Since a Swedish pioneer of climate science named Svante Arrhenius first pointed out the global warming effect of coal burning in 1896, many studies and reports have been published. The concept of the “Climate Crisis” only made headlines 30 years ago and it has grown into a global concern. But why did it take so much time? Because the ideas of responsibility and vulnerability to climate change have been difficult to come to grips with. 

The Paris Agreement was signed in 2016 in an effort to reduce global emissions and mitigate climate change. The 189 signees have committed to keep the increase in global mean surface temperature (GMST) to less than 2°C above pre-industrial levels. However, many countries’ pledges remain highly insufficient to reach this goal. In some cases, appropriate action would damage the economy and the country’s citizens too much, but in others, an unwillingness to combat the fossil fuel industries is at fault.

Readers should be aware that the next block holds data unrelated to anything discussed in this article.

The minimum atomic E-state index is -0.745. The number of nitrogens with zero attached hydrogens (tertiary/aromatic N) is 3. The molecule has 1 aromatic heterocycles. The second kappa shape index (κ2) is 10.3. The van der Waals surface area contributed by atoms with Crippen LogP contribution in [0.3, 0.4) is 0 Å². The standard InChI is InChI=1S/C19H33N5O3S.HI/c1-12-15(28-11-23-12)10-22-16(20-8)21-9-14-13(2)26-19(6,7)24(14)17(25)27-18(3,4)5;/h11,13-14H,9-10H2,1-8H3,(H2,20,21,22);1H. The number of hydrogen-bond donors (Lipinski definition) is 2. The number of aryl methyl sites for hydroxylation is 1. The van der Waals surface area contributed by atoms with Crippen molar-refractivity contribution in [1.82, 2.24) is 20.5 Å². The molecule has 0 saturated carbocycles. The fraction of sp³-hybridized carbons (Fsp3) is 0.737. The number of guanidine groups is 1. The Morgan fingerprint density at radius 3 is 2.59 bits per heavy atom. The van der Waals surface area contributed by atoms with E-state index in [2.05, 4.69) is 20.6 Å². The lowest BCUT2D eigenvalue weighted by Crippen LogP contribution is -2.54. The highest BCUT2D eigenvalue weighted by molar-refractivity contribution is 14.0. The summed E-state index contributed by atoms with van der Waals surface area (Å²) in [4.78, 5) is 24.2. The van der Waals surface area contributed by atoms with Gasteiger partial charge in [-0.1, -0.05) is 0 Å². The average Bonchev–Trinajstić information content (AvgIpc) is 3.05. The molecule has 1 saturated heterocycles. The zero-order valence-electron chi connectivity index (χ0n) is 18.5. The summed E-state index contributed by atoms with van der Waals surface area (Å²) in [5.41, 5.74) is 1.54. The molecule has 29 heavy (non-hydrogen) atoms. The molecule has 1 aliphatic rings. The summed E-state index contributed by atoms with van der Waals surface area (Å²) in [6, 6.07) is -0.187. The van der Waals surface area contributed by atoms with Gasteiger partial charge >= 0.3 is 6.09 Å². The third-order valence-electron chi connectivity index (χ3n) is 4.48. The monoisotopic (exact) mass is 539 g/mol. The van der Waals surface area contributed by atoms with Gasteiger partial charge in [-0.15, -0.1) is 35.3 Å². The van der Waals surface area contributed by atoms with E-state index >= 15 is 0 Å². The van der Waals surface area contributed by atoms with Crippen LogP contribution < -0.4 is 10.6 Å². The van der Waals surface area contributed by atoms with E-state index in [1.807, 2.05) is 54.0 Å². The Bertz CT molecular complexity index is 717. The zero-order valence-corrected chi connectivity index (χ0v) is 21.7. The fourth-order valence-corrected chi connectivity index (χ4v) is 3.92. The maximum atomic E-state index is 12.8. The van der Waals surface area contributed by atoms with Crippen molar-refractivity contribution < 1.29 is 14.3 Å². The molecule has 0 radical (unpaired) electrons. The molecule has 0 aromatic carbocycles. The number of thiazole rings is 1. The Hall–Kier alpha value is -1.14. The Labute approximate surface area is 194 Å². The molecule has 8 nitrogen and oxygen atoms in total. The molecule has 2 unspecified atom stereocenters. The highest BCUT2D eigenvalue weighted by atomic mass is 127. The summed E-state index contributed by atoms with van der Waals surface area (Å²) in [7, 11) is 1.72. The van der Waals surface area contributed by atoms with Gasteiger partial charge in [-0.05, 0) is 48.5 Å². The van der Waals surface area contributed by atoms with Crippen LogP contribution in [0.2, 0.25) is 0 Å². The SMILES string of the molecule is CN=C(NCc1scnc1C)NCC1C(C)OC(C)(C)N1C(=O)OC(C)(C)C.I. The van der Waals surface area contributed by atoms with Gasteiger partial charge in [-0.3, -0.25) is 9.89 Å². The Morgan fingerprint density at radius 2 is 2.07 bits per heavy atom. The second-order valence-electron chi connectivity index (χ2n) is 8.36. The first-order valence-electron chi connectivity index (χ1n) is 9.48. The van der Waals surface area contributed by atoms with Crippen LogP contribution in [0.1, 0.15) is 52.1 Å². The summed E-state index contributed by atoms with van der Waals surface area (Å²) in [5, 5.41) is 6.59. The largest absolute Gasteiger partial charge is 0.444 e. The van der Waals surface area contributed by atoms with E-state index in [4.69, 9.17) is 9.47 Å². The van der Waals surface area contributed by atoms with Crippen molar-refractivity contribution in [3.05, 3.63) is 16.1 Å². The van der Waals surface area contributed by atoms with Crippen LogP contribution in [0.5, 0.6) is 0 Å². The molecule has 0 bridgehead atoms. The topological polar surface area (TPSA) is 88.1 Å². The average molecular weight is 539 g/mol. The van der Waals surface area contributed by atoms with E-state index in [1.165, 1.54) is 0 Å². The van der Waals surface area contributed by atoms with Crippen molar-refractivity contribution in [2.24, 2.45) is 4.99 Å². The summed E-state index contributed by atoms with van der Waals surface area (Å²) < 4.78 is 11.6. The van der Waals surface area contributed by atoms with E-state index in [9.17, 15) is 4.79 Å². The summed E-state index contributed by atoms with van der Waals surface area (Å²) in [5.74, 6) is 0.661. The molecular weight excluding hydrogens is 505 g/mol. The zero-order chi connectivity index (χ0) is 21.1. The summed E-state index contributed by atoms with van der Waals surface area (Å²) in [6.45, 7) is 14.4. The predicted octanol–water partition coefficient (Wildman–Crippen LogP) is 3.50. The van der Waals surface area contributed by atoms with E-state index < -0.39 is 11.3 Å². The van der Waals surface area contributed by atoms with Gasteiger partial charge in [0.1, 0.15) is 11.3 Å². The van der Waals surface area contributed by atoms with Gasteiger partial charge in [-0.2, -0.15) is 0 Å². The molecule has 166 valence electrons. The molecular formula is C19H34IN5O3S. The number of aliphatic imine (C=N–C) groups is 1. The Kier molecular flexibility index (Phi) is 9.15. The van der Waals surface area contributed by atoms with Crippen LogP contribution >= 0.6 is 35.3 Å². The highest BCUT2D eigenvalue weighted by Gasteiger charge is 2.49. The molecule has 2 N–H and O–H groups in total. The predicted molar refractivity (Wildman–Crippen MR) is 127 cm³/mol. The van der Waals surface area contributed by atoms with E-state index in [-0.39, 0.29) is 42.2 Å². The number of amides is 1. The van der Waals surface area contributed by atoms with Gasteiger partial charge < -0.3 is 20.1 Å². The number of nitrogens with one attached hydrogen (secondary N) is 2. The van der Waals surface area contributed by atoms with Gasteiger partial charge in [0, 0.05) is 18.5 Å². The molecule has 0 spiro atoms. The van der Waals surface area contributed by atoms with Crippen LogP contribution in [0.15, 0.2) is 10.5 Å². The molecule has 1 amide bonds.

Many of the countries most vulnerable to climate change (as measured by the ND-Gain index), contribute only little to global emissions. On the other hand, the largest emitters with the strongest economies (particularly the US and China), are taking the least action.

Vulnerability to Climate Change versus Emissions. Ball size represents relative GDP, and color is the assessment of the country’s Paris Agreement pledge:
Green: Sufficient
Blue: Partially Sufficient
Yellow: Insufficient
Red: Highly Insufficient

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